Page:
And get together they do. Every April about one-third of the 153 members—who earn from $400 to $750 for appearances at schools, museums, parades and Civil War reenactments—meet in Lincoln-related locales. They stage mock debates, mingle with Mary Todd impersonators (usually members' wives) and "exchange trade secrets," says Bassuk—such as what to do when a youngster gets overly curious. "When a kid grabs my beard," says Bassuk, "I grab hold of his hair. It doesn't take long for him to get the idea."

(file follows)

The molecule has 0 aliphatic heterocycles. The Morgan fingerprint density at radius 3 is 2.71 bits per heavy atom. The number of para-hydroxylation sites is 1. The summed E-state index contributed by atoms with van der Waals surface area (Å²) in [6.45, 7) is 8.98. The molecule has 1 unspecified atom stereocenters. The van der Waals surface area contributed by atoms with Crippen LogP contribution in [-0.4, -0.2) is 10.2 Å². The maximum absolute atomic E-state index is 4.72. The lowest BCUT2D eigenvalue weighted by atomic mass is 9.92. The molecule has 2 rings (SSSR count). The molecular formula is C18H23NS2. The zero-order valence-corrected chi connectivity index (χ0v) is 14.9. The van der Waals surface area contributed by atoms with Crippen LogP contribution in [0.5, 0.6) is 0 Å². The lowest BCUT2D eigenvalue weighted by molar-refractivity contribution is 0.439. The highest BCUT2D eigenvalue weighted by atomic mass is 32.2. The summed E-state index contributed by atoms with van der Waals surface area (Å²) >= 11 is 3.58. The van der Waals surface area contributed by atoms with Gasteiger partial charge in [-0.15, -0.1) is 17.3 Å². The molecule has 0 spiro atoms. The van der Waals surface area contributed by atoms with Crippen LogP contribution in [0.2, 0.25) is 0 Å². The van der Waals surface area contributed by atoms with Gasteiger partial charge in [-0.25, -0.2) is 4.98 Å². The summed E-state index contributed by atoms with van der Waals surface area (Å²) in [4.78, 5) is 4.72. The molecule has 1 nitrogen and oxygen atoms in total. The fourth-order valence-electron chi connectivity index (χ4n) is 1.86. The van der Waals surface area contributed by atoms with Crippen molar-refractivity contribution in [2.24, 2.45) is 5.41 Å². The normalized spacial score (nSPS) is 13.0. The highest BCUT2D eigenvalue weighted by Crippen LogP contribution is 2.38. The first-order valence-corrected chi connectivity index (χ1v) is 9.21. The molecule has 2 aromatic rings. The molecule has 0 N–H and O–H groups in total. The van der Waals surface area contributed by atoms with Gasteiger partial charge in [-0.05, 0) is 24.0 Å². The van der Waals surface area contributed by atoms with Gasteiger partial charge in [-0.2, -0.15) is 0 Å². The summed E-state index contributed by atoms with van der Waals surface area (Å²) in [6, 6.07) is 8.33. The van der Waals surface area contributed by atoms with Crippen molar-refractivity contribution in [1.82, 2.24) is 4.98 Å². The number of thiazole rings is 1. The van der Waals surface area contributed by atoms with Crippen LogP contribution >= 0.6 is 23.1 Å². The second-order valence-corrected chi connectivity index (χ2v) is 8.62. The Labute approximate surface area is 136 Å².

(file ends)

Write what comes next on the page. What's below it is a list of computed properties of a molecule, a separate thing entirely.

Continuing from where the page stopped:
Only two score and nine Abe Lincolns have shown up at the Hodgenville (Ky.) Women's Club, but that's more than enough to cause chaos when it comes time to retrieve the 49 stovepipe hats. Piled atop a grand piano, they all look alike. Of course, so do their owners, all members of the Association of Lincoln Presenters, gathered for their annual convention near the town where the 16th President was born. "It's like looking in a mirror all weekend," says Daniel Bassuk, 61, a retired University of South Florida literature professor who started the association in 1990 to, as he puts it, "link the Lincolns." An Abe impersonator for 10 years, he adds, "I heard about other guys doing what I do and thought, 'This is a lonely way to go about it. It would be wonderful for us to get together.' "